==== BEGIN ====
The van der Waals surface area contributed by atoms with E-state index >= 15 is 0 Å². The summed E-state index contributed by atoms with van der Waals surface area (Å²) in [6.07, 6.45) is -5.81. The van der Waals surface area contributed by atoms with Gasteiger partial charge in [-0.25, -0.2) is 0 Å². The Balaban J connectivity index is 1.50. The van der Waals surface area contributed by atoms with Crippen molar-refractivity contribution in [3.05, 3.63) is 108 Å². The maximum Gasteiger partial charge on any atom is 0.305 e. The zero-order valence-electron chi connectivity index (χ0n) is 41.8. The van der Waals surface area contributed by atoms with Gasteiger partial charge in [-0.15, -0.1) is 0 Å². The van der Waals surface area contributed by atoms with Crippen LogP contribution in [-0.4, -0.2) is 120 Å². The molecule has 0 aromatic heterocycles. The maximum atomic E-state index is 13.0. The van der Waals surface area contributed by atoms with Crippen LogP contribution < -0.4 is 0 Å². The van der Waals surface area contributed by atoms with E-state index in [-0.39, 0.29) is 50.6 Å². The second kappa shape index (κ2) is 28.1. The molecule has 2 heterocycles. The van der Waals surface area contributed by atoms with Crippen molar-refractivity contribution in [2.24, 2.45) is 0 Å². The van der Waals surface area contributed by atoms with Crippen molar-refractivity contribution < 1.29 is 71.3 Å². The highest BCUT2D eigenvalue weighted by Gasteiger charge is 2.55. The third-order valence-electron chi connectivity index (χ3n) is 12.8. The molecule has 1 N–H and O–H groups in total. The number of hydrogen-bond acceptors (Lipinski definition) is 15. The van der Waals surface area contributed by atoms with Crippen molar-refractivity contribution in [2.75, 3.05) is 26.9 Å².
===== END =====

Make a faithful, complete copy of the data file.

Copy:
The van der Waals surface area contributed by atoms with E-state index >= 15 is 0 Å². The summed E-state index contributed by atoms with van der Waals surface area (Å²) in [6.07, 6.45) is -5.81. The van der Waals surface area contributed by atoms with Gasteiger partial charge in [-0.25, -0.2) is 0 Å². The Balaban J connectivity index is 1.50. The van der Waals surface area contributed by atoms with Crippen molar-refractivity contribution in [3.05, 3.63) is 108 Å². The maximum Gasteiger partial charge on any atom is 0.305 e. The zero-order valence-electron chi connectivity index (χ0n) is 41.8. The van der Waals surface area contributed by atoms with Gasteiger partial charge in [-0.15, -0.1) is 0 Å². The van der Waals surface area contributed by atoms with Crippen LogP contribution in [-0.4, -0.2) is 120 Å². The molecule has 0 aromatic heterocycles. The maximum atomic E-state index is 13.0. The van der Waals surface area contributed by atoms with Crippen LogP contribution < -0.4 is 0 Å². The van der Waals surface area contributed by atoms with E-state index in [-0.39, 0.29) is 50.6 Å². The second kappa shape index (κ2) is 28.1. The molecule has 2 heterocycles. The van der Waals surface area contributed by atoms with Crippen molar-refractivity contribution in [2.24, 2.45) is 0 Å². The van der Waals surface area contributed by atoms with Crippen molar-refractivity contribution < 1.29 is 71.3 Å². The highest BCUT2D eigenvalue weighted by Gasteiger charge is 2.55. The third-order valence-electron chi connectivity index (χ3n) is 12.8. The molecule has 1 N–H and O–H groups in total. The number of hydrogen-bond acceptors (Lipinski definition) is 15. The van der Waals surface area contributed by atoms with Crippen molar-refractivity contribution in [2.75, 3.05) is 26.9 Å².